this issue
previous article in this issuenext article in this issue

Document Details :

Title: God as Communio
Subtitle: The Meaning of 'Communio' in Contemporary Trinitarian Theology
Author(s): MANGUS, Stefan
Journal: Bijdragen
Volume: 64    Issue: 1   Date: 2003   
Pages: 39-67
DOI: 10.2143/BIJ.64.1.830

Abstract :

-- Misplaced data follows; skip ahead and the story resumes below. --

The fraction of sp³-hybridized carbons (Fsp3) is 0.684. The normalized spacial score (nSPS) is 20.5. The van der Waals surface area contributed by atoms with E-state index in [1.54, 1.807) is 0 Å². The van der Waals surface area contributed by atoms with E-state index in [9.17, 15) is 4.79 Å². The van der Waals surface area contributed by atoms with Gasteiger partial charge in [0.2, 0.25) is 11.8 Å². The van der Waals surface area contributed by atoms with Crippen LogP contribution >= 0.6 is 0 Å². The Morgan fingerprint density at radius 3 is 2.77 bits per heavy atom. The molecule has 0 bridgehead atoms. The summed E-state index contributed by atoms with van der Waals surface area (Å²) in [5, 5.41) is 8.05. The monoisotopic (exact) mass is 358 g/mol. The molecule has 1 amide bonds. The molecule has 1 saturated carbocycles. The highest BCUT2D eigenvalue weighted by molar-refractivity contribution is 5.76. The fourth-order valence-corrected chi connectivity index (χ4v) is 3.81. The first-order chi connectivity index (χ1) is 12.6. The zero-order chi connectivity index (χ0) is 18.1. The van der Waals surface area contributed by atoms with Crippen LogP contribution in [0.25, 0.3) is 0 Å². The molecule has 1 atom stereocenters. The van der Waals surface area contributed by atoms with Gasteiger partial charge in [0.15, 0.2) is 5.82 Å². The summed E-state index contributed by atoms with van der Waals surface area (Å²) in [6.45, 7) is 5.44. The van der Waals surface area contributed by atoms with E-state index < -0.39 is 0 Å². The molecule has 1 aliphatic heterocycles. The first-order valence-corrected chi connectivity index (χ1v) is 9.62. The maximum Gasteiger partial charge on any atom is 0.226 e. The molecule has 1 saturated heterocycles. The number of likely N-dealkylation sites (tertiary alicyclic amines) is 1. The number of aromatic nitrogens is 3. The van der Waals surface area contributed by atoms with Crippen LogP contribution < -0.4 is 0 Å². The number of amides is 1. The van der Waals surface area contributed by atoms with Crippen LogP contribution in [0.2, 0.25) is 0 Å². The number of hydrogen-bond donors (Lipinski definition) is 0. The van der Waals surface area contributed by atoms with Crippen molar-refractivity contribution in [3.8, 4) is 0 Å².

In recent Trinitarian theology, speaking about God as ‘communio’ has seen a remarkable growth in popularity. The concept of ‘communio’ however, is used in different discussions and with different meanings. In this article three discussions are analyzed. the first (about the distinction commonly known as ‘economic’ and ‘immanent Trinity’) concerns the form of Trinitarian theology. I argue that communio should be reserved for ‘the immanent Trinity’. It has a function to clarify speech about God’s working in the creation, rather than describe that working. The second discussion concerns a central and problematic concept in Trinitarian theology, the concept of ‘person’. Based on an interpretation of Thomas Aquinas’s definition of divine person as negative theology, speech about ‘persons in communion’ could help to keep in mind that speaking about persons in God is a negative-theological way of speaking. The third discussion concerns the relation with other parts of systematic theology (in this case ecclesiology). From that discussion, it becomes clear that ‘communio’ can be used analogically, as it does not presuppose limitations and it allows gradations. As analogical speech, speaking about God as communio escapes the danger of ideology. Thus, the word communio can rightly and properly be used to say something about God: God is communio. When it is used for creaturely communities as well, it is used in a derivative sense. Because we only know the contents of communio in this derivative way, the meaning of the word remains ‘open’ towards God when we use it to say something about God. A certain negativity remains in our speaking about God as communio. That does not mean that it is irrelevant for speaking about human communities. The concept is a warning that an absolutist priority of ‘unity’ cannot be supported by Christian faith in a God who is a communio of Father, Son and Holy Spirit. This is even more true for the way we live together in the church, sacrament of God’s communio.